Sew Napkins From Vintage Linens

4 years ago

I have been using reusable napkins for many years now. It was one of the first and probably easiest changes I made when "going green" over 4 years ago. Not only does it help the environment, it also saves me money. I can’t even remember the last time I purchased paper napkins or paper towels.


I have several different types of napkins that I have collected over the years. I have several smaller flannel napkins, which after 4 years of constant use are looking more like rags. Then I have several larger cloth napkins. We all tend to grab the larger cloth napkins first. These have also held up better over time. In an attempt to replace my old flannel napkins, I decided to dip into my stash of vintage sheets and pillowcases to make some napkins. I don't have to spend any money and I get to put the vintage sheets to good use. Can't beat that.


I made three different versions for some variety. I made all of my napkins between 12-14 inches square. When using pillowcases, I found that I could get six 13-inch pieces cut from one pillowcase. The Everyday Napkins are probably my favorite. They are made from a single piece of fabric with a hemmed edge. You can choose a larger napkin (18 inches square), a medium size napkin (13 inches sqaure) or a smaller napkin (10 inches square). I made my napkins 13 inches square.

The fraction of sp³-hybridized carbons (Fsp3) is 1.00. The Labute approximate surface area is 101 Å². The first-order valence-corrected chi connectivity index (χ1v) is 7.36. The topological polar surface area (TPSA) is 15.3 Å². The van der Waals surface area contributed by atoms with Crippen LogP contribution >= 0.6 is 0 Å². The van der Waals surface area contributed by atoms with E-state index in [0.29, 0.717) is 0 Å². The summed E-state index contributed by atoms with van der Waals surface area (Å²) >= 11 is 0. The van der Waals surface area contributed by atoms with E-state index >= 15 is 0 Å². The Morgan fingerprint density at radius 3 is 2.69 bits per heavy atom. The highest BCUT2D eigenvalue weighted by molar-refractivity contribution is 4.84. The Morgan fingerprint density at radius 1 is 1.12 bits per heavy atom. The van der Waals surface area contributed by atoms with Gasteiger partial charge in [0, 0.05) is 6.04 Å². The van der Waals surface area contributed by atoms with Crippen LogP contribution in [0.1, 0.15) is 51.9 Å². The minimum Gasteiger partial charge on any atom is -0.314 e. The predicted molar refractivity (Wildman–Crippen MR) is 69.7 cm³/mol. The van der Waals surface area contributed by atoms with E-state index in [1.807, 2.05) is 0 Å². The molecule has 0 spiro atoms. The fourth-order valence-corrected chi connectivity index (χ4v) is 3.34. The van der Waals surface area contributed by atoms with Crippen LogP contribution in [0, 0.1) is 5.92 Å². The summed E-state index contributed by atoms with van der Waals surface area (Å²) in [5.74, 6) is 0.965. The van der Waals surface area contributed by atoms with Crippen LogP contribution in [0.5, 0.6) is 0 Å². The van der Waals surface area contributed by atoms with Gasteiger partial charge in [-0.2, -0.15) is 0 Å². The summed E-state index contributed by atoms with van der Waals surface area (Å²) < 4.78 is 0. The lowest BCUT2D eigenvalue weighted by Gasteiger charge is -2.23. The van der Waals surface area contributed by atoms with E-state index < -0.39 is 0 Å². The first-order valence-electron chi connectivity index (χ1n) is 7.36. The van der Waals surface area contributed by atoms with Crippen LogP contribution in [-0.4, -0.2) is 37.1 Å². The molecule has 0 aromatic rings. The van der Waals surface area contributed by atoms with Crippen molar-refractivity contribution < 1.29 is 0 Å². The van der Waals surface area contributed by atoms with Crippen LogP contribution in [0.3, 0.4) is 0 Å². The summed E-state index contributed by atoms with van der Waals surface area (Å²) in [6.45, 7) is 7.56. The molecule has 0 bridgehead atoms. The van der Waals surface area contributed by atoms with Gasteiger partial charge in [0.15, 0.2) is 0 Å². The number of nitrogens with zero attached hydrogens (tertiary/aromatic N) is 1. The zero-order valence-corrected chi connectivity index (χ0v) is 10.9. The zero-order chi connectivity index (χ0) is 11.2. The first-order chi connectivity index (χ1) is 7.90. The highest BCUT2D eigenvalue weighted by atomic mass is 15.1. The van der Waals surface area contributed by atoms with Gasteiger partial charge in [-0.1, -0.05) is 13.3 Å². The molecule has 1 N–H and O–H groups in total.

Here's what to do:

1. Cut fabric to desired size

2. Fold each side down 1/4 inch and iron. Then, fold again and iron.

3. Sew your ironed edges down. You are done!!

The Fringe Napkins require less sewing and ironing, but the unraveling does take awhile. These can easily be no-sew napkins for those that do not want to pull out the sewing machine.

Here's what you do:

1. Cut fabric to desired size.

2. Stitch around all of the edges. This helped me to know how far to unravel (This step is optional)

3. Start unraveling the edges.

4. Stop unraveling when all the edges are the same length.

The Reversible napkins are the easiest to make in my opinion. I used two thinner fabrics that I thought would be too thin on their own, but just right when sewn together.

Here's what to do:

1. Cut two pieces of fabric to desired size.

2. With right sides together, sew along all edges leaving a 3-inch gap for turning.

3. Turn the fabric right side out through the gap.

4. Iron the napkin flat making sure the unsewn edge is tucked in neatly and even with the other edges.

5. Topstitch around the napkin. I did two lines of stitching because I liked the way it looked.

So now that you know how easy it is to make your own napkins, give it a try. Little changes really do make a big difference.


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